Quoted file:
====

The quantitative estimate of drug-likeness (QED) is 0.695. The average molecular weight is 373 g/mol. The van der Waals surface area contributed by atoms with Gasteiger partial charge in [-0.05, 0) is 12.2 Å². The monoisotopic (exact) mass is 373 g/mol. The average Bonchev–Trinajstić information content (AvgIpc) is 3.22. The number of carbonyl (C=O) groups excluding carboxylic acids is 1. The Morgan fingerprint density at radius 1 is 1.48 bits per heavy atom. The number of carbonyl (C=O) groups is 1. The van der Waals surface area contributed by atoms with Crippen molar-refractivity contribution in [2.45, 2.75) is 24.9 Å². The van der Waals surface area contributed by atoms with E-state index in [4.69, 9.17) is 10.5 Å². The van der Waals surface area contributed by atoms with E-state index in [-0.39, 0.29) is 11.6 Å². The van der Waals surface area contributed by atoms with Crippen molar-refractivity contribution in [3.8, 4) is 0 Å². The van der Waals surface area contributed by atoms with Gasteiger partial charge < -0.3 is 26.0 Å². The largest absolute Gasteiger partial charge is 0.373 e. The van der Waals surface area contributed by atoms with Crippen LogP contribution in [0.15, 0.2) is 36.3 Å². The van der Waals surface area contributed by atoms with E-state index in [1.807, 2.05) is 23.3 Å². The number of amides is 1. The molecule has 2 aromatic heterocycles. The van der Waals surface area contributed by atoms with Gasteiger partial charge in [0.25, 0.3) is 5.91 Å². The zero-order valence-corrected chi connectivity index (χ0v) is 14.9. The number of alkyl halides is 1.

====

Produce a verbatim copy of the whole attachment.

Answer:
The quantitative estimate of drug-likeness (QED) is 0.695. The average molecular weight is 373 g/mol. The van der Waals surface area contributed by atoms with Gasteiger partial charge in [-0.05, 0) is 12.2 Å². The monoisotopic (exact) mass is 373 g/mol. The average Bonchev–Trinajstić information content (AvgIpc) is 3.22. The number of carbonyl (C=O) groups excluding carboxylic acids is 1. The Morgan fingerprint density at radius 1 is 1.48 bits per heavy atom. The number of carbonyl (C=O) groups is 1. The van der Waals surface area contributed by atoms with Crippen molar-refractivity contribution in [2.45, 2.75) is 24.9 Å². The van der Waals surface area contributed by atoms with E-state index in [4.69, 9.17) is 10.5 Å². The van der Waals surface area contributed by atoms with E-state index in [-0.39, 0.29) is 11.6 Å². The van der Waals surface area contributed by atoms with Crippen molar-refractivity contribution in [3.8, 4) is 0 Å². The van der Waals surface area contributed by atoms with Gasteiger partial charge < -0.3 is 26.0 Å². The largest absolute Gasteiger partial charge is 0.373 e. The van der Waals surface area contributed by atoms with Crippen LogP contribution in [0.15, 0.2) is 36.3 Å². The van der Waals surface area contributed by atoms with E-state index in [1.807, 2.05) is 23.3 Å². The number of amides is 1. The molecule has 2 aromatic heterocycles. The van der Waals surface area contributed by atoms with Gasteiger partial charge in [0.25, 0.3) is 5.91 Å². The zero-order valence-corrected chi connectivity index (χ0v) is 14.9. The number of alkyl halides is 1.